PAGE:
Minneapolis school board approves measure to decrease suspension, Superintendent disputes claims that schools are warehouses, mini-jails

The Minneapolis School Board last week approved a new district-wide discipline policy. The “Behavior Standards Policy,” which will take effect in the 2014-15 school year, “sets clear expectations, defines consistent responses and helps staff members find alternatives to suspensions.”

This came in response to an “alarming” suspension rate of one in five Black males annually being suspended compared to one in 29 White males, especially in the early grades. According to Minneapolis Superintendent Bernadeia Johnson, who spoke with the MSR during a December 19 interview, a new policy is needed to help Minneapolis Public Schools (MPS) close the achievement gap between Blacks and other students.

“It’s really about expanding learning time for students and reducing suspensions and out-of-school time, especially for our African American students and African American boys,” Johnson explained. “I am not saying that kids are creating an unsafe environment and leaving them [in school], and I am not sure I am interested in in-school suspension rooms either. But we have to figure out a different way of giving students a time-out and some space, and reenergize them back quickly into the learning environment.”

The superintendent also pointed out that the new policy may not be universally accepted at first, especially among teachers. “There is going to be some tensions around this,” believes Johnson, adding that this might mean “a serious culture change” among MPS principals, teachers and other school staff as the new discipline policy is implemented.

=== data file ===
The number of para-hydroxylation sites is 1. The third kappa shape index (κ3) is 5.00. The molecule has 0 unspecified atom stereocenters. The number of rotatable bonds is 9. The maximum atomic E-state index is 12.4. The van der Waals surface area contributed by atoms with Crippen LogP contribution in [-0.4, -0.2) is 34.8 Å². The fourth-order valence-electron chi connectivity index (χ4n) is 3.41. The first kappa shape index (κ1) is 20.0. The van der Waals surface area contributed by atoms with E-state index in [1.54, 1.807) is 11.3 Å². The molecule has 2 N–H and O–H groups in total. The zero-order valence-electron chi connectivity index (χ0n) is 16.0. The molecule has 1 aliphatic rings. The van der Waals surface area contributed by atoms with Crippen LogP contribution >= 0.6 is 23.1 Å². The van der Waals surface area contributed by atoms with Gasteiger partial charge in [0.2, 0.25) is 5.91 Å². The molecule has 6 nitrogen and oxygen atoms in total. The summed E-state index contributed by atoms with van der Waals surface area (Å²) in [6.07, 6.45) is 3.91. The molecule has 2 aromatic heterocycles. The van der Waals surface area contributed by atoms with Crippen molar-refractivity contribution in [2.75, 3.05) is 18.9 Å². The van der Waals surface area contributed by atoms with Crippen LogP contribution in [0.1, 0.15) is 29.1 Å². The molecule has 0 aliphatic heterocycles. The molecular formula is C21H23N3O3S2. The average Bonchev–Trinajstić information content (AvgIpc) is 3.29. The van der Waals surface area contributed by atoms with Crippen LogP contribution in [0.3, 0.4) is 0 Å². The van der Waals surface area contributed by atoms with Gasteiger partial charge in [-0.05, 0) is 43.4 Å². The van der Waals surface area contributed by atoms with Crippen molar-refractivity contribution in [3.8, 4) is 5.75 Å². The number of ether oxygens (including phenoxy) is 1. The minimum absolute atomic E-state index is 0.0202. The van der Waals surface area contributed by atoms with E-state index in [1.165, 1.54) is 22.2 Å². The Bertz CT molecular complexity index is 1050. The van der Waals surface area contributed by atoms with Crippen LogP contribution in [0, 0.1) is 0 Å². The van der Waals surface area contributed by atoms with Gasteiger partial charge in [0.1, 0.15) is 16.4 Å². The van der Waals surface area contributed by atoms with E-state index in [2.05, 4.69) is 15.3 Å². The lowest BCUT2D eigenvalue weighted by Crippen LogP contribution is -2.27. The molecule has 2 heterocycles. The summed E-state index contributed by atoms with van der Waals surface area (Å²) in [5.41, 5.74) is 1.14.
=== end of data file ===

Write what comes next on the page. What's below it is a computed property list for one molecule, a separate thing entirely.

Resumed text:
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“Yes, it will require a real culture change, a mindset change and it will require a change in our accountability efforts in our support of schools,” Johnson continued. “Obviously we will have to do some training of staff, and how we work with families in the community to help address these behaviors. But I believe it is the right thing to do.”

The new policy furthermore “is not just about the behavior of students but also about the adult behaviors,” said Johnson. “It is not just about student discipline but it’s about behaviors in general, whether they are from a student or a staff [member] that allows this to happen in our classrooms. What is making these behaviors happen? What happens to trigger that behavior, and how can we address those triggers? Some kids act out just to get out of class or be sent home to get out of school…to go home and play on video games.

“The policy itself is not going to change what happens but it’s the people who are implementing it,” said Johnson. “I will be tightly monitoring what happens around this work.”

Last week’s board action came ironically a couple of days after a Sunday front-page published article in a local newspaper that said Blacks and other students of color are overrepresented in Minneapolis special education programs. Johnson, who was quoted in the story, told the MSR that she didn’t disagree with the article that said almost 70 percent of MPS students who are labeled with emotional or behavioral disorders (EBD) are Black, the largest percentage among Minnesota’s 10 largest school districts, but failed to mention that her office has been looking into how EBD students are placed.

She agrees that too often Black students are mislabeled as EBD “and [it] feels like a life sentence… I do feel like if you have behaviors that are inappropriate and other kids have appropriate behaviors,” those inappropriate behaviors should be addressed, “and I do feel like we do have people who are afraid of our African American boys,” says Johnson.

“And in some cases, I believe some people think they are helping the student by giving the kid this label to get them the support that they need,” she explained. “They feel like they can’t help the student so at least if they are in special ed…they can get additional support. But I think that’s the wrong way to think.”